Two brothers are exposed to the brutal realities of life and the seductive cruelty of power in this riveting debut novel--a story of savagery and race, injustice and honor, set in the untamed frontier of 1880s Australia--reminiscent of Philipp Meyer's The Son and the novels of Cormac McCarthy.Read more...
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Two brothers are exposed to the brutal realities of life and the seductive cruelty of power in this riveting debut novel--a story of savagery and race, injustice and honor, set in the untamed frontier of 1880s Australia--reminiscent of Philipp Meyer's The Son and the novels of Cormac McCarthy.
An epic tale of revenge and survival, Only Killers and Thieves is a gripping and utterly transporting debut, bringing to vivid life a colonial Australia that bears a striking resemblance to the American Wild West in its formative years.
It is 1885, and a crippling drought threatens to ruin the McBride family. Their land is parched, their cattle starving. When the rain finally comes, it is a miracle that renews their hope for survival. But returning home from an afternoon swimming at a remote waterhole filled by the downpour, fourteen-year-old Tommy and sixteen-year-old Billy meet with a shocking tragedy.
Thirsting for vengeance against the man they believe has wronged them--their former Aboriginal stockman--the distraught brothers turn to the ruthless and cunning John Sullivan, the wealthiest landowner in the region and their father's former employer. Sullivan gathers a posse led by the dangerous and fascinating Inspector Edmund Noone and his Queensland Native Police, an infamous arm of British colonial power charged with the "dispersal" of indigenous Australians to "protect" white settler rights. As they ride across the barren outback in pursuit, their harsh and horrifying journey will have a devastating impact on Tommy, tormenting him for the rest of his life--and will hold enduring consequences for a young country struggling to come into its own.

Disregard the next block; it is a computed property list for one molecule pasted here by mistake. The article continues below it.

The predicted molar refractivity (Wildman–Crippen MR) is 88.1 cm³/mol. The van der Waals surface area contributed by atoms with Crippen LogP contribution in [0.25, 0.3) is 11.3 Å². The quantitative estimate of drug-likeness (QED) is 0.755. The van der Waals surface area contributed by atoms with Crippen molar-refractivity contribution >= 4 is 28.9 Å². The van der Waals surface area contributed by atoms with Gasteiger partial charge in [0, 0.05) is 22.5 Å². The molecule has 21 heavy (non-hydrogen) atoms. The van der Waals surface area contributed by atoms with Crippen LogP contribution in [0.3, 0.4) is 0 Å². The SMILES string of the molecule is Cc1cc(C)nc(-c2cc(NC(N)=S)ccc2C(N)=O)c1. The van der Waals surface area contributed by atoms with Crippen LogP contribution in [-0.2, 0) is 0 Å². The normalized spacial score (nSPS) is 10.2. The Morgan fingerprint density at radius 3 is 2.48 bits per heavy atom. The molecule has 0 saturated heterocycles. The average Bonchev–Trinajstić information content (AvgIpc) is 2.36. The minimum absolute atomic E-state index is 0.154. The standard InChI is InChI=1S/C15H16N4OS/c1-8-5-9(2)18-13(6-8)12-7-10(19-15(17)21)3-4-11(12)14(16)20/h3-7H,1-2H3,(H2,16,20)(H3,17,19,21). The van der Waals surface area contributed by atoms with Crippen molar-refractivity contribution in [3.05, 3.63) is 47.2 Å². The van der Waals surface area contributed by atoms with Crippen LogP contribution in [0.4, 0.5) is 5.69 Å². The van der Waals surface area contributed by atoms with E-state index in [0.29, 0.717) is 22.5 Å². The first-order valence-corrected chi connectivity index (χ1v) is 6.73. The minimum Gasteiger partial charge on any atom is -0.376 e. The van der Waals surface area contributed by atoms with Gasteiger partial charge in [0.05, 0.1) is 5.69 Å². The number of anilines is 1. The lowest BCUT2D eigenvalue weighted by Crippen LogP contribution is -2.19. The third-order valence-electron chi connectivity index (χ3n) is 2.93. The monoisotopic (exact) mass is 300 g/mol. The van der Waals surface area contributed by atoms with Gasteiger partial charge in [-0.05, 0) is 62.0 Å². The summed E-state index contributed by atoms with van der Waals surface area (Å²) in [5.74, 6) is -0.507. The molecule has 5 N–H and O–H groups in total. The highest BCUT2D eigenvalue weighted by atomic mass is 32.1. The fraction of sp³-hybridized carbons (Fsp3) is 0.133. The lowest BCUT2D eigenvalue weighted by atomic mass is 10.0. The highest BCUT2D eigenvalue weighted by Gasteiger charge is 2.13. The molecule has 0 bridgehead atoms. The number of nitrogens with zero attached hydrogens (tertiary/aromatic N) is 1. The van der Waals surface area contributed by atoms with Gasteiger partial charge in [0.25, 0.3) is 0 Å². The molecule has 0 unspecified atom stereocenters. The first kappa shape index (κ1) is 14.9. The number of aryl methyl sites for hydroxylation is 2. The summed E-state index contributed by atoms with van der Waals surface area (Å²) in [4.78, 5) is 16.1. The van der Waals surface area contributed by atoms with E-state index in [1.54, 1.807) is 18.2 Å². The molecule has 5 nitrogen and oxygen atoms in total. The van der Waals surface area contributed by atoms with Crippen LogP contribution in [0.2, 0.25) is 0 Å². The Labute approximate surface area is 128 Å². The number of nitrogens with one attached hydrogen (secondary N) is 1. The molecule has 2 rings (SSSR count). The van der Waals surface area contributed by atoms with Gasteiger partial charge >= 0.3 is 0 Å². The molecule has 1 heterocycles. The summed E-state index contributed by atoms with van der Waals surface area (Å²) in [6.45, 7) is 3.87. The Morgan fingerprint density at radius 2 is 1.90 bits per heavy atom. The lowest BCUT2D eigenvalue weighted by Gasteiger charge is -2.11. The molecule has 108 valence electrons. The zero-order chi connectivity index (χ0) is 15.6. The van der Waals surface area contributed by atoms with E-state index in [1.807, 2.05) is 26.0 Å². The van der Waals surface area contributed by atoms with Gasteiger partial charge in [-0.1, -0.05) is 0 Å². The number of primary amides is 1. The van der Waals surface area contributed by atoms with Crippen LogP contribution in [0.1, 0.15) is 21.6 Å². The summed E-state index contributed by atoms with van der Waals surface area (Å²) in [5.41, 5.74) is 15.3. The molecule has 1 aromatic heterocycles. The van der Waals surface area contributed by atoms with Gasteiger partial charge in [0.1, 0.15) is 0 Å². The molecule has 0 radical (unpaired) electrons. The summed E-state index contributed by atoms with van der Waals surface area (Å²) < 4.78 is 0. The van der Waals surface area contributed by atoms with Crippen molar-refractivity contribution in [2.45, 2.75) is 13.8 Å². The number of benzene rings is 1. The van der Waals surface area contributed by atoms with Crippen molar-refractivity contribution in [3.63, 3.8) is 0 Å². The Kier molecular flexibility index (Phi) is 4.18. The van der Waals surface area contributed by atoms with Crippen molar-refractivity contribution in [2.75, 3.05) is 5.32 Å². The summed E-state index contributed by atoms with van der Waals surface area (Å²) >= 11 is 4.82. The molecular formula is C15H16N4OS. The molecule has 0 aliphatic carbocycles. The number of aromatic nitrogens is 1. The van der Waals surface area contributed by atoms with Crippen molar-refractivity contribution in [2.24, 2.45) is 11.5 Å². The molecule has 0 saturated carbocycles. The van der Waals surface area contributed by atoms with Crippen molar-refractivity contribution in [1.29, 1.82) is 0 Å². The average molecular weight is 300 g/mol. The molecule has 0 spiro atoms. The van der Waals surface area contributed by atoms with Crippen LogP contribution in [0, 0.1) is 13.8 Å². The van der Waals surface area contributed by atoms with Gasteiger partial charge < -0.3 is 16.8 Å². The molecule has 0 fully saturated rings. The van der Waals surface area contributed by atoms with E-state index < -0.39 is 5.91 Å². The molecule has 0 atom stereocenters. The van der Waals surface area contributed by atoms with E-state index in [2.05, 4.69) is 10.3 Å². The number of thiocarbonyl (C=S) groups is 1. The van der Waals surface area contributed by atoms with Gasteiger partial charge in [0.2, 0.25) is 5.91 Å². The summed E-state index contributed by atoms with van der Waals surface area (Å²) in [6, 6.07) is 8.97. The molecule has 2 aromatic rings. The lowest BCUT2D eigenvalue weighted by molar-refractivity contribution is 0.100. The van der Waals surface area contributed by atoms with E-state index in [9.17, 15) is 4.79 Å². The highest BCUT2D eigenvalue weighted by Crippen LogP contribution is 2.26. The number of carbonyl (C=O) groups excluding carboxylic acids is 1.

Recreating a period of Australian and British history as evocative and violent as the American frontier era, Only Killers and Thieves is an unforgettable story of family, guilt, empire, race, manhood, and faith that combines the insightfulness of Philipp Meyer's The Son, the atmospheric beauty of Amanda Coplin's The Orchardist, and the raw storytelling power of Ian McGuire's The North Water.
Vengeance in the outback
The story of a frontier family’s murder by a tribe of native peoples and the ensuing quest for vengeance has been written before. It’s a staple of many Western novels. What sets Only Killers and Thieves apart is its locale: not the late 19th-century American West but the untamed wilderness of the Australian outback.
The novel begins innocently enough, with teen brothers Billy and Tommy McBride on a hunting expedition. Debut novelist Paul Howarth entrenches readers in the scene and its grim mood from the opening sentence: “They stalked the ruined scrubland, searching for something to kill.” Later, when the boys discover their parents slain and their young sister, Mary, barely clinging to life, they must swallow their father’s pride and seek help from his nemesis, a deeply racist land baron called John Sullivan.
While Sullivan’s doctor and wife tend to Mary, the teens accompany Sullivan and a posse of Native Queensland police to rout the aboriginal Kurrong tribe believed to be responsible for the McBride murders. Consumed by hate and a lust for revenge, Billy embraces Sullivan’s view of superiority over the land’s native inhabitants, even as the more sensitive Tommy questions everything.
Only Killers and Thieves is brutally violent and shocking, from its depiction of racial bias to its savage realism, but at its heart, it is a coming-of-age novel. Howarth includes many parallels to the novel’s Old West counterparts: a family trying to tame the land and create a livelihood for themselves amid a harsh, unforgiving climate; a rival landowner who threatens to control them at every turn; and the constant threat of attack by the region’s indigenous population. Howarth manages to infuse the old tropes with a depth of emotion and moral complication that will stay with readers long after closing the book.